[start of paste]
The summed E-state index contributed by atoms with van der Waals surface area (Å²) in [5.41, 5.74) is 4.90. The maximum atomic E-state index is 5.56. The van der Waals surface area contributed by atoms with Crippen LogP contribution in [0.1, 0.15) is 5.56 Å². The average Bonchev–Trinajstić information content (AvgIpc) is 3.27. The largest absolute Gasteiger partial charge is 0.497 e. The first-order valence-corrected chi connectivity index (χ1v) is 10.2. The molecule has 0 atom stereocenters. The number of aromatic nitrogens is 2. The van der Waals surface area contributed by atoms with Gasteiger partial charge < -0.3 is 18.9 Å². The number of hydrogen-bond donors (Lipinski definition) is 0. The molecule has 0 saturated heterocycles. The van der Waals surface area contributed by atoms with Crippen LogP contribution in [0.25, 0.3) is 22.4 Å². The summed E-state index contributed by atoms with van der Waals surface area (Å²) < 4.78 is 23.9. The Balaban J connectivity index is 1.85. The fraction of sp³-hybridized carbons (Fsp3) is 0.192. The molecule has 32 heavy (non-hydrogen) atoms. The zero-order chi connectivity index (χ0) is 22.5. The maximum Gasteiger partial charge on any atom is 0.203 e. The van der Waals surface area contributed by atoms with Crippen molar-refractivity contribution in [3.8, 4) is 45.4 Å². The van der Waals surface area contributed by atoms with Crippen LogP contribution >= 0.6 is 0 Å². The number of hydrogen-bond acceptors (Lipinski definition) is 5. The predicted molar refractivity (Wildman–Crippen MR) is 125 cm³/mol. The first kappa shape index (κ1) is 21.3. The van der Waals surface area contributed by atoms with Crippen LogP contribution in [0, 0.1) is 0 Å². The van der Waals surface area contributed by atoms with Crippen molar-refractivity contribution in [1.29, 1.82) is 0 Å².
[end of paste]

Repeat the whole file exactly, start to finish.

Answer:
The summed E-state index contributed by atoms with van der Waals surface area (Å²) in [5.41, 5.74) is 4.90. The maximum atomic E-state index is 5.56. The van der Waals surface area contributed by atoms with Crippen LogP contribution in [0.1, 0.15) is 5.56 Å². The average Bonchev–Trinajstić information content (AvgIpc) is 3.27. The largest absolute Gasteiger partial charge is 0.497 e. The first-order valence-corrected chi connectivity index (χ1v) is 10.2. The molecule has 0 atom stereocenters. The number of aromatic nitrogens is 2. The van der Waals surface area contributed by atoms with Gasteiger partial charge < -0.3 is 18.9 Å². The number of hydrogen-bond donors (Lipinski definition) is 0. The molecule has 0 saturated heterocycles. The van der Waals surface area contributed by atoms with Crippen LogP contribution in [0.25, 0.3) is 22.4 Å². The summed E-state index contributed by atoms with van der Waals surface area (Å²) < 4.78 is 23.9. The Balaban J connectivity index is 1.85. The fraction of sp³-hybridized carbons (Fsp3) is 0.192. The molecule has 32 heavy (non-hydrogen) atoms. The zero-order chi connectivity index (χ0) is 22.5. The maximum Gasteiger partial charge on any atom is 0.203 e. The van der Waals surface area contributed by atoms with Crippen molar-refractivity contribution in [3.8, 4) is 45.4 Å². The van der Waals surface area contributed by atoms with Crippen LogP contribution >= 0.6 is 0 Å². The number of hydrogen-bond acceptors (Lipinski definition) is 5. The predicted molar refractivity (Wildman–Crippen MR) is 125 cm³/mol. The first kappa shape index (κ1) is 21.3. The van der Waals surface area contributed by atoms with Crippen LogP contribution in [0, 0.1) is 0 Å². The van der Waals surface area contributed by atoms with Crippen molar-refractivity contribution in [1.29, 1.82) is 0 Å².